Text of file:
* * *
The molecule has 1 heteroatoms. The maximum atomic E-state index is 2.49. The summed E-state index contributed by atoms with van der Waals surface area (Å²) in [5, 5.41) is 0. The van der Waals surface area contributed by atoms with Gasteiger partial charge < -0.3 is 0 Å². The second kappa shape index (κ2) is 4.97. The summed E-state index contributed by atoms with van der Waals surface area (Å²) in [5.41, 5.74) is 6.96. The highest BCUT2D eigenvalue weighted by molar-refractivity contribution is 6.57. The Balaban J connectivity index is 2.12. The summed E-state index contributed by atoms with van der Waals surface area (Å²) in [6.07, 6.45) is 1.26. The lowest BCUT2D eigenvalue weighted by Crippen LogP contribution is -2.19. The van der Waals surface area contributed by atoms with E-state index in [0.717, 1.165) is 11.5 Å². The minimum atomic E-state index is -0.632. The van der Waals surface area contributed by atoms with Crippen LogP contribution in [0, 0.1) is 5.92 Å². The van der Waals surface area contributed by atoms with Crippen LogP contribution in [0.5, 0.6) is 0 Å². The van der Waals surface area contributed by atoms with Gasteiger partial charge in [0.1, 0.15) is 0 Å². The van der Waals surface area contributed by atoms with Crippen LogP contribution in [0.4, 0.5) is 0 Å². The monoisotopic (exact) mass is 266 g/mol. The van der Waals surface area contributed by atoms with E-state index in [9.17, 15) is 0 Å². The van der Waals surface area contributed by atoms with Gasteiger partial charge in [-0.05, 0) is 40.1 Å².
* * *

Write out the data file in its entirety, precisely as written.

The molecule has 1 heteroatoms. The maximum atomic E-state index is 2.49. The summed E-state index contributed by atoms with van der Waals surface area (Å²) in [5, 5.41) is 0. The van der Waals surface area contributed by atoms with Gasteiger partial charge < -0.3 is 0 Å². The second kappa shape index (κ2) is 4.97. The summed E-state index contributed by atoms with van der Waals surface area (Å²) in [5.41, 5.74) is 6.96. The highest BCUT2D eigenvalue weighted by molar-refractivity contribution is 6.57. The Balaban J connectivity index is 2.12. The summed E-state index contributed by atoms with van der Waals surface area (Å²) in [6.07, 6.45) is 1.26. The lowest BCUT2D eigenvalue weighted by Crippen LogP contribution is -2.19. The van der Waals surface area contributed by atoms with E-state index in [0.717, 1.165) is 11.5 Å². The minimum atomic E-state index is -0.632. The van der Waals surface area contributed by atoms with Crippen LogP contribution in [0, 0.1) is 5.92 Å². The van der Waals surface area contributed by atoms with Crippen LogP contribution in [0.5, 0.6) is 0 Å². The van der Waals surface area contributed by atoms with Gasteiger partial charge in [0.1, 0.15) is 0 Å². The van der Waals surface area contributed by atoms with Crippen LogP contribution in [0.4, 0.5) is 0 Å². The monoisotopic (exact) mass is 266 g/mol. The van der Waals surface area contributed by atoms with E-state index in [9.17, 15) is 0 Å². The van der Waals surface area contributed by atoms with Gasteiger partial charge in [-0.05, 0) is 40.1 Å².